The landscape of the Eastern Shore is changing, not just from massive investments in industrial agriculture, but also in more subtle ways. A term we used a few years ago “New Urbanist” is quietly becoming entrenched in the Shore landscape. There are communities all over the country dedicated to reincarnating the feel of a traditional neighborhood with mixed-used development, transit-served town centers and pedestrian-oriented infrastructure. The problem is that, to be economically viable, New Urbanist developments typically require an unhealthy dose of urbanism. This poses a problem for rural towns where farmland still prevails over parking lots, and greenspace is not a luxury but a necessity. These rural lands, like ours are most at risk for the type of suburban sprawl that New Urbanism was meant to combat, but they don’t have the density required for a large, mixed-use development.
Another term that has been used to shift the narrative and which may be a viable alternative for these rural communities is New Ruralism. The basic idea behind the movement is to combine sustainable agricultural with the principles of smart growth, forging an integral connection with the land. It’s about incorporating farmland into urban planning, preserving rural life, and concentrating growth in designated areas (we’ve all heard this too many times, and have read it in most Comp Plans).
The controversial aspect is the nascent urbanization that surrounds New Ruralism. As urbanites flee the city, and settle in rural areas like the Eastern Shore, the question is how much of that aesthetic do they bring with them? New Ruralism states, “You should be able to look out the north window of your house and see a vibrant town center, while out the south window are crops that don’t require chemicals and extensive watering to survive. Homes are within walking-distance of retail shops and offices, but the paths connecting the two cut through natural landscapes and fields rat her than manicured parks or neighborhoods.”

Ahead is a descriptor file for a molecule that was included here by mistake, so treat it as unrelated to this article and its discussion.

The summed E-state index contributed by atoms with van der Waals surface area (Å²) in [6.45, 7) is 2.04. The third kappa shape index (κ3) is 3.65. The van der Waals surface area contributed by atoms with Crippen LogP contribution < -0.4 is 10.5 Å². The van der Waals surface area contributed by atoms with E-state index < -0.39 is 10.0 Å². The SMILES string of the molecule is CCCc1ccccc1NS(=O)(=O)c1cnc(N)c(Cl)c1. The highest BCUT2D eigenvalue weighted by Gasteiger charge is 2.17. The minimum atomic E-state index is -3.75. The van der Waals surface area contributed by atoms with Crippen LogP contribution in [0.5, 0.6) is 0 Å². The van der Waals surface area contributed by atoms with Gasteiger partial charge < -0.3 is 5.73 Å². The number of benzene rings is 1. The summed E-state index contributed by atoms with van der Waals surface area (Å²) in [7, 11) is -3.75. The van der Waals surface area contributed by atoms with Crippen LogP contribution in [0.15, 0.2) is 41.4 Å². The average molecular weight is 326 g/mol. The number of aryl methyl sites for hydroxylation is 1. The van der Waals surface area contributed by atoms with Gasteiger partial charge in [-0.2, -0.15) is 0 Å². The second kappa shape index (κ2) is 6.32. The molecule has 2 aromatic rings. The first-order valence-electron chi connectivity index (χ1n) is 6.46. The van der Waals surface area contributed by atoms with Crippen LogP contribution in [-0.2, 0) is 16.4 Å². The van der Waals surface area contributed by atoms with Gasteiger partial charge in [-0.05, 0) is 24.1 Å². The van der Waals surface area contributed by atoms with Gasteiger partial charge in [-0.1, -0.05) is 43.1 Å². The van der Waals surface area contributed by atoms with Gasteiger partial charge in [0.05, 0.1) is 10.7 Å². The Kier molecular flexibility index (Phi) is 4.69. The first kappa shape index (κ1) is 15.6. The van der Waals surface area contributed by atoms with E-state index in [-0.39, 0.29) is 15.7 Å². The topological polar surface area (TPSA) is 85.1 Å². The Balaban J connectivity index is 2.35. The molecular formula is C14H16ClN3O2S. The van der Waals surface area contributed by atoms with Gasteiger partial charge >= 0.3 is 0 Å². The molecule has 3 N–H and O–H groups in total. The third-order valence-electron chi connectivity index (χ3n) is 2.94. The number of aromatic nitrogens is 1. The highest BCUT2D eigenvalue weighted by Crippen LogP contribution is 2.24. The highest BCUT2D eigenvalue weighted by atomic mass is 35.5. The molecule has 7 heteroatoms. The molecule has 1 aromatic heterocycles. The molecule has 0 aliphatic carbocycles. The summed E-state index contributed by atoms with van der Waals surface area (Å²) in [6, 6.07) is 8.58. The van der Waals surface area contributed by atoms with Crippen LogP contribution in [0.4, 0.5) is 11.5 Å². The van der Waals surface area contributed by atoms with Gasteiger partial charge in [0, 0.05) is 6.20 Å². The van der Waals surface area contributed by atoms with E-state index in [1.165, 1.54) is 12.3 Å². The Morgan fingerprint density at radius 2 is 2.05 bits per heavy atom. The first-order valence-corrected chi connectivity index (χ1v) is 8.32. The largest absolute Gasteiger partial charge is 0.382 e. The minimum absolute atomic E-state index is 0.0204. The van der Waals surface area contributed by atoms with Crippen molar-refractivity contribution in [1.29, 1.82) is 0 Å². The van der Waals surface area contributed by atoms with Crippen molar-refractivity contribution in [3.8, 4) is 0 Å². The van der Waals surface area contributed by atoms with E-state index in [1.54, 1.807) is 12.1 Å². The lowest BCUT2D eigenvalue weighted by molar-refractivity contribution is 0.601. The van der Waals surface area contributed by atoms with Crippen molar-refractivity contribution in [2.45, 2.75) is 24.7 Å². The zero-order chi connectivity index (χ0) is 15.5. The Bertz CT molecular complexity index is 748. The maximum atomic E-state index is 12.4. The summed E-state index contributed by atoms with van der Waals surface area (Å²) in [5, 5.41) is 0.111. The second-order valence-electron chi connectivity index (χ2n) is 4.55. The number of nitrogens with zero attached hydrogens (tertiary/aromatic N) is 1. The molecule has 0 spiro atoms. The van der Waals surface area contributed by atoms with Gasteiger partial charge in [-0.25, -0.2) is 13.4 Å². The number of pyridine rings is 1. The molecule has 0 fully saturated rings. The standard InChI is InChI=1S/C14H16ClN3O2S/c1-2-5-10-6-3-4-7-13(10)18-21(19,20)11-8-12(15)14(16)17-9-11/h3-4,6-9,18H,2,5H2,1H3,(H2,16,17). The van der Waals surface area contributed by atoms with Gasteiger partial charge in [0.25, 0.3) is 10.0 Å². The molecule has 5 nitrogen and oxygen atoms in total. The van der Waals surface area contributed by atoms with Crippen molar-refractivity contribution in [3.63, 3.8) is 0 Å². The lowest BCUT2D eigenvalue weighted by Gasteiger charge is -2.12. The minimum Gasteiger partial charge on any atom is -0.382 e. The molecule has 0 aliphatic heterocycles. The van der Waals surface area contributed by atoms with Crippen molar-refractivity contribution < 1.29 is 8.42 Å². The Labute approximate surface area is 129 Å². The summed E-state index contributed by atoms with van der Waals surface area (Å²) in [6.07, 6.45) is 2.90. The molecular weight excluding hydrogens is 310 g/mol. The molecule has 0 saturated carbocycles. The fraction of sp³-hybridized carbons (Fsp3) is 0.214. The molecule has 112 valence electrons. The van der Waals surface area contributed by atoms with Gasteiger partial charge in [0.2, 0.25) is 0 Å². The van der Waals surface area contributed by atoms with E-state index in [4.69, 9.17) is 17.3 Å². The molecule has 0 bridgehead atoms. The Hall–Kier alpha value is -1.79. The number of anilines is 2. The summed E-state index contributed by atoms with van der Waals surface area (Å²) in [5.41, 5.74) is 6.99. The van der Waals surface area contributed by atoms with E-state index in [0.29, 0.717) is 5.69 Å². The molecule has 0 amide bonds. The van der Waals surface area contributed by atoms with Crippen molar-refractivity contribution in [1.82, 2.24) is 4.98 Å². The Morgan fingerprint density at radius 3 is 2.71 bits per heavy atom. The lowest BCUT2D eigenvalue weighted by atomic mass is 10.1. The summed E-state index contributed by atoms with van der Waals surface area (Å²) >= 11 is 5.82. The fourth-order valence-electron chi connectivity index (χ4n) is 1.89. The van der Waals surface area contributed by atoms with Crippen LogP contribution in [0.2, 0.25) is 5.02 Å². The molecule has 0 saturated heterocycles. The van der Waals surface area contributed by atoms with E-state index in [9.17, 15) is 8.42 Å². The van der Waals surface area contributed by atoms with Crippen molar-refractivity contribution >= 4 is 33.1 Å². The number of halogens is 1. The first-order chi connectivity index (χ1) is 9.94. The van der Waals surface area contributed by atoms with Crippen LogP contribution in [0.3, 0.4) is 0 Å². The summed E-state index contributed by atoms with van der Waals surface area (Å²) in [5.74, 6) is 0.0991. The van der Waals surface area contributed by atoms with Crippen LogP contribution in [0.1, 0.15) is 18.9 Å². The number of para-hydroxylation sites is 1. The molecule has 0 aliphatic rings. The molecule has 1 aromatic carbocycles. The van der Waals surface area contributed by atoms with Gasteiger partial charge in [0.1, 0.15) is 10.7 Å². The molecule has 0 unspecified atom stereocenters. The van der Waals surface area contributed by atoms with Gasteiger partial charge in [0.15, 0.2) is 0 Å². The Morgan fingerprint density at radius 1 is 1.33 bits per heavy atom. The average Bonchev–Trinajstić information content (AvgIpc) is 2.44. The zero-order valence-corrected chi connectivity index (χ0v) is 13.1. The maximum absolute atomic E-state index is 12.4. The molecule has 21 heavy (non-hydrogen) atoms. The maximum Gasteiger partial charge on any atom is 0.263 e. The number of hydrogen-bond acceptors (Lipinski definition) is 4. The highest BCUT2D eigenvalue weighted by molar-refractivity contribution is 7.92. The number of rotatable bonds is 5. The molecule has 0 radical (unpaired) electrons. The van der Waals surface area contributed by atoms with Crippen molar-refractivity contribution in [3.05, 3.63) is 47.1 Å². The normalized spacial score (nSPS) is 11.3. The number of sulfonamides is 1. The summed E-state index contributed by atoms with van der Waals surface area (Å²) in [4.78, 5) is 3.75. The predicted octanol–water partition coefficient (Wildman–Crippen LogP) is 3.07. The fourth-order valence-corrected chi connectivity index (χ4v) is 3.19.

The issue with terms like “New Ruralism” is that most, especially in towns like Cape Charles, have used it without embracing its fundamental meaning; the movement is supposed to be about rebuilding a relationship with the earth. These communities instead cash in on the current “green” trend by emphasizing an eco-friendliness that includes luxury homes on secluded lots in gated communities that are connected with roads meant to be driven, not walked.
There has been only a marginal, boutique attempt to create a direct link between people and their food sources, whether through farmers markets, organic community gardens or personal vegetable plots—in the end modern amenities take precedent over sustainable living. The land becomes an accessory, rather than a valued asset to be protected.
What we tend to see relative to rural development are attempts to leverage, and propagate the buzzwords “smart growth” and “sustainable agriculture.” The former involves organizing towns around compact neighborhoods with a lively array of residential, retail, and leisure-time choices. The latter refers to cultivating food in a way that, without sacrificing profitability, promotes environmental health and socio- economic equity.
As more and more urbanites move to the shore, bringing their urban lifestyles with them and thus transforming the rural landscape and culture by imposing their dominant urban/suburban values, can a more “Radical Ruralism” offer an alternative that retains an authentic ruralism as well as maintaining a historical connection with rural sensibilities? Can it use this sensibility as a roadmap to the future?
-How can the concept of New Ruralism be most useful for advancing the common goals of sustainable agriculture/local food systems movement and the new urbanism/smart growth movement?
-Does New Ruralism provide a meaningful framework for analyzing past models and present initiatives for harmonizing city and countryside?
-Can New Ruralism be applied as a construct in actual planning projects and be advanced into governmental regulations?
-Can a New Ruralist vision, illuminated by key models, help galvanize the public support and private investment necessary to create urban edge agricultural preserves?
The push for economic development, tourism and other modes development is changing the landscape of the Eastern Shore. While oyster and artisan trails may provide bumper sticker recognition, the worry is that these endeavors are organically disconnected from rural and natural surroundings that further recede and decline with increasing development and urbanization.